By Mark Rachkevych,

Russia’s decision to sever ties with the Orthodox world and its mother church came after the Ecumenical Patriarchate in Istanbul bestowed Ukraine the right to establish a fully self-governed church.

But it was a long time in the making and Moscow signaled how it would react beforehand. Veiled statements by the Russian Orthodox Church that were consistent with previous ones came on Oct. 15 on its website following a Synod, or gathering of church hierarchy, in Minsk, Belarus.

“The attempt of the Patriarchate of Constantinople (currently, Istanbul in Turkey) to decide the fate of the Ukrainian Orthodox Church (of the Moscow Patriarchate) without its consent is an anticanonical encroachment on other people’s church destinations,” the statement read on

The move could mark a historical split between one Christian body akin to the 1054 schism that divided Western and Eastern Christianity or the Reformation in 1517, when Roman Catholicism split into new Protestant divisions.

The first solid impetus Ukraine received for Orthodox church autocephaly, or independence, came in early September when a Synaxis, or consultative meeting of hierarchs, of more than 100 metropolitans and archbishops representing 250-300 million faithful assembled in Istanbul.

At the gathering, Ecumenical Patriarch Bartholomew, known as the “first among equals” among his peers, said that his predecessor in 1686 – Patriarch Dionysios IV – under “great political pressure” was forced to give Moscow permission to ordain the metropolitan of Kyiv, thus annexing Ukraine’s Orthodox jurisdiction.

He furthermore said that the “tireless efforts on the part of our Kyivan brothers for independence from ecclesiastical control by the Moscow center. Indeed, the obstinacy of the Patriarchate of Moscow was instrumental in occasionally creating repeated mergers and restorations of ecclesiastical eparchies, uncanonical elections of bishops as well as schisms, which still afflict the pious Ukrainian people.”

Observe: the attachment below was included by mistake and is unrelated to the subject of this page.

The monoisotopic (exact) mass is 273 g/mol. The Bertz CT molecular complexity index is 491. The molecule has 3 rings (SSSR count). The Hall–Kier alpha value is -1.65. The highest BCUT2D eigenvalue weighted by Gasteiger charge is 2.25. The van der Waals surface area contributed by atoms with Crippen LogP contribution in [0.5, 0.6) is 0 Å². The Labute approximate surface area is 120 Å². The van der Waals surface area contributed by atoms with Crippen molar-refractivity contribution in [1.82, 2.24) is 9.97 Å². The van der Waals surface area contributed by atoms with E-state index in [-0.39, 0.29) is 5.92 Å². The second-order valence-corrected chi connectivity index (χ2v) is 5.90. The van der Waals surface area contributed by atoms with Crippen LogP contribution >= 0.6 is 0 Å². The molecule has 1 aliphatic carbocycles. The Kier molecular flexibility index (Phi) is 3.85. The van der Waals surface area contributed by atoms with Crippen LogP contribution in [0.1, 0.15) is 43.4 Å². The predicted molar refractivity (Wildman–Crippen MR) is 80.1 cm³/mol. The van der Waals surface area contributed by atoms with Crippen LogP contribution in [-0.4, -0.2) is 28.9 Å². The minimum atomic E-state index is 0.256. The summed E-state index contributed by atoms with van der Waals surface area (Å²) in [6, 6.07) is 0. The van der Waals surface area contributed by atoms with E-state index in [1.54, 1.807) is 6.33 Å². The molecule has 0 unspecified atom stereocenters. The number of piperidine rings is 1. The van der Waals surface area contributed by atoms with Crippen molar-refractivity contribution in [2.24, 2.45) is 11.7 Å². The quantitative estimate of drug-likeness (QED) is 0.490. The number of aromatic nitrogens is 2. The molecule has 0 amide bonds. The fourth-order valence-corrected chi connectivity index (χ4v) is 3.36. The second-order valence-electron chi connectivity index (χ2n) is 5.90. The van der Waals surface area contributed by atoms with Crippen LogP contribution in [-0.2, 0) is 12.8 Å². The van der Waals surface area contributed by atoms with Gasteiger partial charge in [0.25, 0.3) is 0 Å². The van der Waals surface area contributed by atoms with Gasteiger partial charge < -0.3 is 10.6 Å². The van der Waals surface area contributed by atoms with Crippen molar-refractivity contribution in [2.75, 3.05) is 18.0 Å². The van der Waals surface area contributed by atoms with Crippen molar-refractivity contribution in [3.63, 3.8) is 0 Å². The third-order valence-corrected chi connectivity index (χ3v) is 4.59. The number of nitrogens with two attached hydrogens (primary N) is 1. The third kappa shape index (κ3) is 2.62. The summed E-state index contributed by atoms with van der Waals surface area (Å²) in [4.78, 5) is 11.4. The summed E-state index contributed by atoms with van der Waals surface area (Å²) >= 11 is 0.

Patriarch Bartholomew affirmed that Moscow doesn’t have jurisdiction over “today’s Metropolis of Kyiv” and that the “canonical dependence of Kyiv to the Mother Church of Constantinople remained constant and uninterrupted.”

Moscow canonically and politically has balked at providing Ukraine self-governed church rule ever since Filaret (Mykhailo Denysenko) broke from the Russian Orthodox Church in 1992 to head the Ukrainian Orthodox Church – Kyiv Patriarchate.

His subsequent excommunication the by Russian Orthodox Church was lifted after a three-day Ecumenical Patriarchate Synod culminated on October 11 in Istanbul, along that of Marariy Maletych’s, who heads the second of two canonically unrecognized Orthodox churches in Ukraine: the Ukrainian Auto-cephalous Orthodox Church (UAOC).

The Russian-subordinated Ukrainian Orthodox Church – Moscow Patriarchate (UOCMP) is the only one that is canonically recognized in-country.

In Minsk, the Russian Orthodox Church furthermore said that “accepting into communion the dissenters and the person anathematized in another local church with all the ‘bishops’ and ‘clerics’ ordained by them, is an encroachment on other people’s canonical destinies…all this leads the Constantinople Patriarchate beyond the canonical field and, to our great sorrow, makes it impossible for us to continue Eucharistic communion with its hierarchs, clergy and laity.”

Similar statements were made after the September synaxis when Moscow said that it would limit diplomatic and ecclesiastical ties with Istanbul, including mentioning the Ecumenical Patriarch Bartholomew’s name during divine liturgy as is customary.

“Moscow is behaving in a way that is imposing sanctions upon itself by self-isolating itself as it has done politically ever since it annexed (the Ukrainian territory of) Crimea in 2014,” Yevstratiy (Ivan) Zorya, spokesperson for the Ukraine Orthodox Church of the Kyiv Patriarchate, told the Kyiv Post at Mykhailivsky Cathedral in Kyiv on Oct. 15.

He said that up to 10 Moscow Patriarchate parishes in Ukraine have switched over to the Kyiv Patriarchate since 2014 when Moscow invaded the easternmost regions of Luhansk and Donetsk after taking over the Crimea in a war that has killed more than 10,400 people and displace an additional 1.6 million.

Some two-thirds of Ukrainians identify with the Orthodox faith and nearly half of those as parishioners of the Kyiv Patriarchate, according to a nationwide poll conducted on Aug. 30-Sept. 9 jointly by the Kyiv International Institute of Sociology, the Razumkov Center and the SOCIS Center for Social and Marketing Research; 17 percent said they identify with the Moscow Patriarchate in Ukraine.